Some of the most important events in our lives, such as being born or dying, must be certified by the local government so they can have a legal effect. For example, almost all vital records in Arizona are kept by the Bureau of Vital Records, with a few exceptions that we will explain to you later.
These are documents that we use for very specific situations, but they are extremely necessary for citizens of any country, not only in the United States of America.
Depending on the type of document that you need, the procedures for obtaining them are different. So, in this article, we will explain a little more about how to get your vital records specifically in Arizona.
What are Vital Records?
They are documents that the local government uses to certify the most important and relevant events of our lives. For example, if you have a baby and you did not register his birth, it does not mean that it has not happened, but for legal purposes, it is necessary to obtain the birth certificate.
Mainly, the vital records of a person are composed of:
- Birth certificate.
- Marriage license and certificate.
- Separations agreements and divorce certificate (if any).
- Adoption certificate (if any).
- And death certificate.
The local governments, acting through the health departments, are in charge of keeping the records related to the documents that certify the birth, marriage, divorce, and death of the citizens who carry out these events within their state jurisdictions.
In the case of the state of Arizona, vital records related to birth, death, and adoption are kept by the Department of Health Services, through the Bureau of Vital Records; and marriage and divorce certificates are managed by the Clerk of the Superior Court in the county where the marriage or divorce occurred.
Arizona Vital Records and How to get them
Currently, the Arizona Department of Vital Records is not scheduling personal appointments. However, you can request this document via mail or by using the VitalCheck Network, Inc. page.
The local government has only authorized this company to specifically provide the service of obtaining Arizona vital records.
If you wish to request it by mail, you must send to this address: PO Box 6018, Phoenix, AZ 85005 the application form, a copy of your identification card on both sides, and the payment method of the fee ($20): money orders, cashier’s checks or Visa and MasterCard. You must not send cash.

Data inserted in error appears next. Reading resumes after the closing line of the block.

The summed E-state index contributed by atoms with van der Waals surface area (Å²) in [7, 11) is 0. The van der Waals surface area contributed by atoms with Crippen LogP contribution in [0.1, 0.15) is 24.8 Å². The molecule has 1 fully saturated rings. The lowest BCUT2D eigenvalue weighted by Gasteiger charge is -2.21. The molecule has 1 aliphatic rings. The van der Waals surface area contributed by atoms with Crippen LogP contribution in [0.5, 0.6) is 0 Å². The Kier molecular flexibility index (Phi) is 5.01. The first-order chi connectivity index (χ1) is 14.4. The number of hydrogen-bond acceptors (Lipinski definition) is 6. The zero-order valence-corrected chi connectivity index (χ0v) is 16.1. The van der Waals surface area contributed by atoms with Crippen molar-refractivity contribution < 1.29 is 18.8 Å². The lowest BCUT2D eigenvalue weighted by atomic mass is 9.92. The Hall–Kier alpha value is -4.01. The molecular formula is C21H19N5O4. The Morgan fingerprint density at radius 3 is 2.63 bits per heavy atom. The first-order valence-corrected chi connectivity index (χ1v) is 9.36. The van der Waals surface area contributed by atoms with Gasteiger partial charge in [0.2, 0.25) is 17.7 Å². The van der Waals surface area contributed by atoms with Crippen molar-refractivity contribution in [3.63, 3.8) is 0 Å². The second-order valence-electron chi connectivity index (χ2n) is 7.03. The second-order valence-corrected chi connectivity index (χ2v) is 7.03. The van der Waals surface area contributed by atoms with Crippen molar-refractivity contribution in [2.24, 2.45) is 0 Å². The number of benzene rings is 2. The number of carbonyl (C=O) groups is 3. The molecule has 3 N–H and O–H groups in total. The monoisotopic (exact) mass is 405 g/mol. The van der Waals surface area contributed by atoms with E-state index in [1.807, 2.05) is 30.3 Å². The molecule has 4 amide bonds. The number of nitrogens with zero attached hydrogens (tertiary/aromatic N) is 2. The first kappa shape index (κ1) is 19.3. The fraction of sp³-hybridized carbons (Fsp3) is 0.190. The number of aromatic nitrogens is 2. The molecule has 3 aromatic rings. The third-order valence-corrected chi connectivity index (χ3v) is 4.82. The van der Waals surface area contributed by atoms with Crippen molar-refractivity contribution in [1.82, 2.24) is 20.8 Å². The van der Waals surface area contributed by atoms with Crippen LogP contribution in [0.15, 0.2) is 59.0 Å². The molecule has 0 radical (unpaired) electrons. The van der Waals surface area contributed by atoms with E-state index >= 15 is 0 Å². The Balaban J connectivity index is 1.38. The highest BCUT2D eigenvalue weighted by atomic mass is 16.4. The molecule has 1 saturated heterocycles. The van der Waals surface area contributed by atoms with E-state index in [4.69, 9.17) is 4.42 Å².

On the other hand, if you are looking specifically for a birth certificate, we recommend you to read this article that we made: How to request an Arizona Birth Certificate?
Just as birth certificates, you can currently request them via mail or online through the VitaclCheck Network, Inc. page since the offices of the Department of Health Services in Arizona are closed to attend to personal requests for vital records.
To request this document by mail, you must do the same process and send it to the same address as the birth certificates (the fee is also $20); the only different thing is the form, which you can download here.
Since Arizona is a “closed-state” only a few persons are authorized to request vital records; we recommend you to check in advance if you can request death certificates.
When an adoption is decreed it has the same legal effects as biological relatives; this means that the adoptive parents will have the same rights and obligations as biological parents and the birth certificate will show the name of the adoptive parents.
In these cases, adoptive parents may request an amendment of a birth certificate after adoption and then apply for a new copy of a birth certificate with their names included on it as the new parents of their child.
The Bureau of Vital Records (BVR) is the government office responsible for amending birth certificates after adoptions. They receive the adoption decrees from courts and then rectify the birth certificates with the new parent’s names.
This process is usually made within the first 10 days of the next month when the adoption was decreed; however, if your adoption decree is not sent to the BVR, you, as an adoptive parent, may send a copy of the decree and a completed adoption worksheet to amend the birth certificate.
Now, if you want to request a copy of a birth certificate after the adoption, currently, you may do it only by mail. You must send a copy of your government-issued identification photo (both sides), the completed adoption worksheet, the certified final decree of adoption, and your fee payment ($30). Just as the other requests, you may do it by money orders, cashier’s checks, Visa o MasterCard.
You may send the requirements in an envelope to the Bureau of Vital Records, Attn: Adoptions, P.O. Box 6018, Phoenix, AZ 85005.
Marriage and Divorce certificates
In contrast to the previous procedures performed with The Department of Health Services, vital records related to marriage and divorces in Arizona may be requested to the Clerk of the Superior Court in the county where the event occurred.
Enter this link, you may check the official page of counties courts and find the information you need to request the document you need.
In any event, if you need more information related to Arizona vital records, you may send an email to firstname.lastname@example.org and they will respond to your inquiry.
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